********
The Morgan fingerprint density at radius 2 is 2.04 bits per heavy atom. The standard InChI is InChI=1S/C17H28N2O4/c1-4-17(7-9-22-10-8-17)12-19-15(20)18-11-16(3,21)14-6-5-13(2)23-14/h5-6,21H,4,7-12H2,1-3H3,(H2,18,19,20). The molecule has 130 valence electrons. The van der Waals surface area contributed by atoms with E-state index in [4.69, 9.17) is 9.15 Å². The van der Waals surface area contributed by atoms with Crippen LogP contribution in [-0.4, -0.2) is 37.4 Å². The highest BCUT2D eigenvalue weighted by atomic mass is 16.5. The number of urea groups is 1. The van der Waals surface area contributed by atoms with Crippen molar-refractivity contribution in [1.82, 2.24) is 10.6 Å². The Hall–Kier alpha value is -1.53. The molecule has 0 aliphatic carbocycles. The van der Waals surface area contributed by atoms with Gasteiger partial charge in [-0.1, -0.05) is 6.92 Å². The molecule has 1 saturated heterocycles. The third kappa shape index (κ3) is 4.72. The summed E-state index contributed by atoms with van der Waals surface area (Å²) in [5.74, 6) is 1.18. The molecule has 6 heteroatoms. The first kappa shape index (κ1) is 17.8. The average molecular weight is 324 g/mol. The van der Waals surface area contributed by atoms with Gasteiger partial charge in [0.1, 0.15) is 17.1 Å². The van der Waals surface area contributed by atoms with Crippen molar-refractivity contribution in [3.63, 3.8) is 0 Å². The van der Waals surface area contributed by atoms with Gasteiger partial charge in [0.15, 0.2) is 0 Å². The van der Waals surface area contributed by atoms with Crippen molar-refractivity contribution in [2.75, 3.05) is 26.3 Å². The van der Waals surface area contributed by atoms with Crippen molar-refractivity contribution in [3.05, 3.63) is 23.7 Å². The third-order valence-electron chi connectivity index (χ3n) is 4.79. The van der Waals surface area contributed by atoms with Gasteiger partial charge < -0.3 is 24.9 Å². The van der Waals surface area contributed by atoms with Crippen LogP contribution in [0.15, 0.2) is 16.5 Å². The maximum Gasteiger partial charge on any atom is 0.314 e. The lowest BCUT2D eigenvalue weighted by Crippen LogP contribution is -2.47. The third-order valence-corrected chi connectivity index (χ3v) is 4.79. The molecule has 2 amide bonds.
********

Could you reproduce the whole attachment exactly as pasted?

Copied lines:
The Morgan fingerprint density at radius 2 is 2.04 bits per heavy atom. The standard InChI is InChI=1S/C17H28N2O4/c1-4-17(7-9-22-10-8-17)12-19-15(20)18-11-16(3,21)14-6-5-13(2)23-14/h5-6,21H,4,7-12H2,1-3H3,(H2,18,19,20). The molecule has 130 valence electrons. The van der Waals surface area contributed by atoms with E-state index in [4.69, 9.17) is 9.15 Å². The van der Waals surface area contributed by atoms with Crippen LogP contribution in [-0.4, -0.2) is 37.4 Å². The highest BCUT2D eigenvalue weighted by atomic mass is 16.5. The number of urea groups is 1. The van der Waals surface area contributed by atoms with Crippen molar-refractivity contribution in [1.82, 2.24) is 10.6 Å². The Hall–Kier alpha value is -1.53. The molecule has 0 aliphatic carbocycles. The van der Waals surface area contributed by atoms with Gasteiger partial charge in [-0.1, -0.05) is 6.92 Å². The molecule has 1 saturated heterocycles. The third kappa shape index (κ3) is 4.72. The summed E-state index contributed by atoms with van der Waals surface area (Å²) in [5.74, 6) is 1.18. The molecule has 6 heteroatoms. The first kappa shape index (κ1) is 17.8. The average molecular weight is 324 g/mol. The van der Waals surface area contributed by atoms with Gasteiger partial charge in [0.1, 0.15) is 17.1 Å². The van der Waals surface area contributed by atoms with Crippen molar-refractivity contribution in [3.63, 3.8) is 0 Å². The van der Waals surface area contributed by atoms with Gasteiger partial charge in [0.15, 0.2) is 0 Å². The van der Waals surface area contributed by atoms with Crippen molar-refractivity contribution in [2.75, 3.05) is 26.3 Å². The van der Waals surface area contributed by atoms with Crippen molar-refractivity contribution in [3.05, 3.63) is 23.7 Å². The third-order valence-electron chi connectivity index (χ3n) is 4.79. The van der Waals surface area contributed by atoms with Gasteiger partial charge < -0.3 is 24.9 Å². The van der Waals surface area contributed by atoms with Crippen LogP contribution in [0.15, 0.2) is 16.5 Å². The maximum Gasteiger partial charge on any atom is 0.314 e. The lowest BCUT2D eigenvalue weighted by Crippen LogP contribution is -2.47. The third-order valence-corrected chi connectivity index (χ3v) is 4.79. The molecule has 2 amide bonds.